Lassonde expands summer mentorship program for females pursuing STEM
Dozens of Grade 11 students from the Toronto area are taking part in a newly-expanded mentorship program for girls at York University’s Lassonde School of Engineering this summer. The Summer Student Research and Mentorship Program is designed to give participants the skills and inspiration to break into a field where only 12 per cent of the workforce is female.
The goal of the Lassonde’s six-week-long program is to create pathways for young women and underrepresented groups into engineering and computer science to help them make informed career decisions about how they can participate in Canada’s knowledge-based economy. The program is part of Lassonde’s 50:50 Challenge to be the first engineering school in Canada to achieve a culture of gender parity.
York’s engineering school expanded its Summer Student Research and Mentorship Program from three students last summer to 70 young women this summer, to address the lack of gender diversity in the field. All selected students have completed Grade 11 physics with a mark of 80 per cent or above. For many, this is their first paid job in a field relevant to their education.
“We believe the road to inclusivity involves showing young women how engineering and computer science help society and make a difference in the world,” said engineer Marisa Sterling, assistant dean, Inclusivity and Diversity, and the program’s creator. “We also believe that it is important to help build resiliency in young women to navigate the barriers in male-dominated fields. These can include having to work harder to be taken seriously and be seen as an equal, overcoming the label of a ‘girl in STEM’ and instead be seen for their abilities and finding a mentor or ally when there are limited female students, professors and colleagues in their field.”
The expanded program this year is supported by a $160,000 donation from the Carswell Family Foundation, continued support from Association of Ontario Land Surveyors (AOLS) and a donation from computer engineering alumnus Abdullah Merei (BASC ’09; MBA ’15).
“The Carswell Family Foundation is pleased to support the expansion of this very creative Summer Student Research and Mentorship Program,” said Allan Carswell, president, Carswell Family Foundation and professor emeritus of physics, York University. “It is clear from their energetic response that these Grade 11 girls are receiving a life-changing experience by not only contributing directly to the engineering research programs at Lassonde, but even more by sharing this challenging experience with 69 other like-minded young women.”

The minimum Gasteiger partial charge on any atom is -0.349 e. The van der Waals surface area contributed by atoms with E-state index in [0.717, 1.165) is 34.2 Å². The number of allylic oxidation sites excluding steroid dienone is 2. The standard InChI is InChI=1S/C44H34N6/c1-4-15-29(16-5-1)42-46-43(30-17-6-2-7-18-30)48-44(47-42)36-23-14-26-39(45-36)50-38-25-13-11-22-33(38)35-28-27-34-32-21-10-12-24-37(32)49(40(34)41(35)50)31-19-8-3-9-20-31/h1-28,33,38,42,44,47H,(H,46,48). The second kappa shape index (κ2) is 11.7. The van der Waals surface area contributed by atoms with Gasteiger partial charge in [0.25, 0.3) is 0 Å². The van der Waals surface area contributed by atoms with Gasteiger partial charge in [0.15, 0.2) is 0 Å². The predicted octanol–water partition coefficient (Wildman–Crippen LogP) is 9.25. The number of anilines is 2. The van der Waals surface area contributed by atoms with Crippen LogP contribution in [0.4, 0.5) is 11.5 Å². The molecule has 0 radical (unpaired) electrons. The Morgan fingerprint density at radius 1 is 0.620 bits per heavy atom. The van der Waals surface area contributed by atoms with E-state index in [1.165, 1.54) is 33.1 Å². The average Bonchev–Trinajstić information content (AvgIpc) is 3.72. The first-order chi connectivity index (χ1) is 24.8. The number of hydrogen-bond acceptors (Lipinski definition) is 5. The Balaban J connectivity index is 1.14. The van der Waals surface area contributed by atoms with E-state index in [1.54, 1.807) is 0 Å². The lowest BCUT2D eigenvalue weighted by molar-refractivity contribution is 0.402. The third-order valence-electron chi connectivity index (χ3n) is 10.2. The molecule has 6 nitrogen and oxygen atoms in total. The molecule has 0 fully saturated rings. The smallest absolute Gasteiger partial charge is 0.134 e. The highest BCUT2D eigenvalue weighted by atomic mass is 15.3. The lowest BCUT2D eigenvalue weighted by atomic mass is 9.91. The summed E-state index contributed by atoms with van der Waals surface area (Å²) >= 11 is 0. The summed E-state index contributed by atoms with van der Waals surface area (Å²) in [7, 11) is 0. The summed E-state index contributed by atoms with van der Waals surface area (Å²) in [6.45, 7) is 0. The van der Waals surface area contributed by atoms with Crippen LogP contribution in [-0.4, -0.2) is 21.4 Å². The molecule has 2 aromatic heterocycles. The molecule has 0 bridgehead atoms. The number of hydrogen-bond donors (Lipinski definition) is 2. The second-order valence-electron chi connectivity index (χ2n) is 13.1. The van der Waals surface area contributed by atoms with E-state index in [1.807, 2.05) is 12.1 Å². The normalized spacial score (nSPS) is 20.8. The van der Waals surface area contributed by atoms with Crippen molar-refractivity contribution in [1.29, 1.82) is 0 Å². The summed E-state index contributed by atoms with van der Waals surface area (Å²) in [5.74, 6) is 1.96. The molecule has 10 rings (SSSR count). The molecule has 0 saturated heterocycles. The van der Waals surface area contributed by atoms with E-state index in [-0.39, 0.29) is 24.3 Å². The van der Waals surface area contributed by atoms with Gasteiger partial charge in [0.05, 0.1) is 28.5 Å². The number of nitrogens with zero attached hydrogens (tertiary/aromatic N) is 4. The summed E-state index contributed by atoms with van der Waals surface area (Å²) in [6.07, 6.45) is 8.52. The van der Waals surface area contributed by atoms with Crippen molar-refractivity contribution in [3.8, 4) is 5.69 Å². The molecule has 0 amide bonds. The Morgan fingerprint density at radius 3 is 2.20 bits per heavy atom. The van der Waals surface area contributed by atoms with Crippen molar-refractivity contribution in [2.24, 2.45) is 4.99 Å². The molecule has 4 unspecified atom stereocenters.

During the program, students are directly supervised by a Lassonde professor, their team of undergraduate or graduate students, the school’s assistant dean of Inclusivity and Diversity and by a Lassonde undergraduate software engineering student. Opportunities are provided for students to meet professional women and learn about their career paths.
Selected high school students are working on 17 exciting projects currently underway at York’s on-campus laboratories. Projects include: designing a cube satellite, materials for human implants, green walls, permeable pavements to reduce flooding, medical sensors, concrete to withstand severe climatic exposures, cameras to predict human and environmental behaviour, safe stadiums for human behaviour during fires, and innovative tech commercialization ideas. Students are learning computer programming skills, research skills, and how to use 3-D printing and machine shop tools to design and prototype products.
More than 125 applications were received for the program. Selected students come from 44 different high schools and over 11 urban areas in the Greater Toronto Area.
By the program’s end, Aug. 15, each student will complete a scientific research poster or video demonstrating the breadth and depth of their work. They will also present their work to high school teachers, student peers, family, fellow research team members, industry partners and government officials this fall.